A Preaching and Teaching Church

Welcome! As we prepare this issue, we are in the process of moving to the new PCA office building. By the time you receive the magazine, we are hopeful that we will have made the transition and will be getting settled in a way that will enable us to continue the ministry of the CE&P bookstore, video library, training, consulting, and other services.

We live at an extremely crucial moment in history. If historians and sociologists like Sorokin, Strauss, and Howe are correct that there are identifiable cyclical patterns in history, then we are obviously at a low point morally and spiritually. They generally concur that in the past when things have bottomed out, there has been a return to a more stable conservative period. While we hold to a linear view of history, there are obvious cyclical patterns. If we are bottoming out, then we could be hopeful about the future.

The rising generation of young people is showing a definite interest in a more conservative approach to life and a greater interest in spirituality; yet their interest in spirituality is not necessarily connected with Christianity. While this is a both good news and bad news, it is a great opportunity to set forth the Christian faith.

I have been reading a collection of articles by men in reformed circles. While I appreciate the many good things in the book, I was extremely disappointed by one article that states that the only way we are going to change things is by “the preaching of the gospel.” The author’s point is that education does not really change anything. This is disappointing because in the Reformed family we have always combined preaching the gospel with Christian education. The tragedy of today’s younger generation, even those who have professed to believe in Jesus, is that they have not always been trained to think, act, and live biblically. Often they have been given a faith without substance. We see the fallout as we look at families, churches, and culture in general. Teens are dropping out of church in alarming numbers.

Recently a mother shared with me the difficulty her family is experiencing with their older teenage son who had dropped out of church. She asked, “What can we do?” My first response to her was that she should not assume that by dropping out of church he has turned his back on God. There was a time when that might have been the case, and still may be in some situations; however, many teenagers simply are not convinced that the church is that relevant, necessary, or important to them. We are faced with a tremendous challenge and simplistic answers will not suffice.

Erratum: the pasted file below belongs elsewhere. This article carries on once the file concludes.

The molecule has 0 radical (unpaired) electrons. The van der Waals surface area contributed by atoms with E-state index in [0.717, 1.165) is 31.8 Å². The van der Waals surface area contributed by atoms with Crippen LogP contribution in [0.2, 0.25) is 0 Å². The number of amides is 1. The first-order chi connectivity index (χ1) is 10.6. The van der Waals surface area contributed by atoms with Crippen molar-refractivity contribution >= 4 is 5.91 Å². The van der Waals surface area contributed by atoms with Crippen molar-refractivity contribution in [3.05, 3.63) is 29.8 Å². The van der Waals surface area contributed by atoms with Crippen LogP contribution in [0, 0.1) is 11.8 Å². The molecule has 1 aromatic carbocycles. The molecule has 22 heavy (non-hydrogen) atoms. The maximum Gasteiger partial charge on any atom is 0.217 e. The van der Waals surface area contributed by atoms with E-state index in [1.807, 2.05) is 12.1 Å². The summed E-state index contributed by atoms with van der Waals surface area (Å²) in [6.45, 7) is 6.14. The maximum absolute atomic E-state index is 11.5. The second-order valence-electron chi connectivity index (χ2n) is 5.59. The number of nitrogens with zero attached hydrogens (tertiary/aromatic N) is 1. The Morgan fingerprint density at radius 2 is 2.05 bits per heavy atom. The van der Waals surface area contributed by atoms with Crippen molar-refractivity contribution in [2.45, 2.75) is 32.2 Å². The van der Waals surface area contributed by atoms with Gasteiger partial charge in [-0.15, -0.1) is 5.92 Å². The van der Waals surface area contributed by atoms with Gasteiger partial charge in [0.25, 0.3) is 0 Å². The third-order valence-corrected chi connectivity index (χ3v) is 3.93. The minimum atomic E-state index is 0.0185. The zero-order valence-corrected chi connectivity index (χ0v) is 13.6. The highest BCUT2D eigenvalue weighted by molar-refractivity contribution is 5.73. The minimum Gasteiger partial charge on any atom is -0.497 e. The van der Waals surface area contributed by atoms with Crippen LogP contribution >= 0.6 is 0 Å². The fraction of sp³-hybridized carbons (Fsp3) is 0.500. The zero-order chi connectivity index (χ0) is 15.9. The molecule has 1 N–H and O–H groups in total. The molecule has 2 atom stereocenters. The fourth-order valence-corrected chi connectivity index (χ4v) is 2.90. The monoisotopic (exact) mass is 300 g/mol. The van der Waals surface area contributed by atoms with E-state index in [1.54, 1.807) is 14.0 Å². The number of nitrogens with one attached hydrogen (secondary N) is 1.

Dr. William Larkin, a PCA teaching elder and professor at Columbia International University, recently worked with our regional trainer/consultants. He has written an article on the postmodern philosophical world view, and we have condensed his material to use as the lead article in this issue. Do not fail to read it! He has some valuable insights. His point is well taken, and it is clearly demonstrable that we are immersed in this postmodern culture. It forms the setting or environment in which we live, especially in North America. We see its effects in every phase of our lives, and we need to understand it and its results.

While we believe strongly in the providence of God, we know that postmodernism is not an accident of history to be taken lightly. It can and will serve a purpose; but we must understand what it is and how to take a system so obviously anti-Christian (because it is anti-truth) and know how to use it to build God’s Kingdom.

We must preach the Gospel, but we must not create a dichotomy between preaching the Gospel and teaching all things whatsoever the Lord has commanded. That is God’s way of making disciples. We have not improved the process by divorcing one from the other. One thing that disappointed me about the article in the collection mentioned earlier was that the author is known as a church historian and has written some good things. How does the study of history relate to preaching the Gospel? Should we not study church history? Isn’t that a part of the education process? We must be students of the Word and of the world in order to serve God’s purpose of communicating his Word to this generation. The Apostle Paul preached the Gospel, but he preached it to his audience and in their context. So must we.

This issue also includes reviews of several books that are valuable in the education process. And if you would like to study the topic of philosophical worldview shift further, our staff can recommend helpful books. Let us not miss this moment of opportunity by being unconcerned or unprepared for the challenge.

Charles Dunahoo pastored churches in Georgia and Alabama before being called to his present position as Coordinator for the PCA of Christian Education and Publications (CEP).

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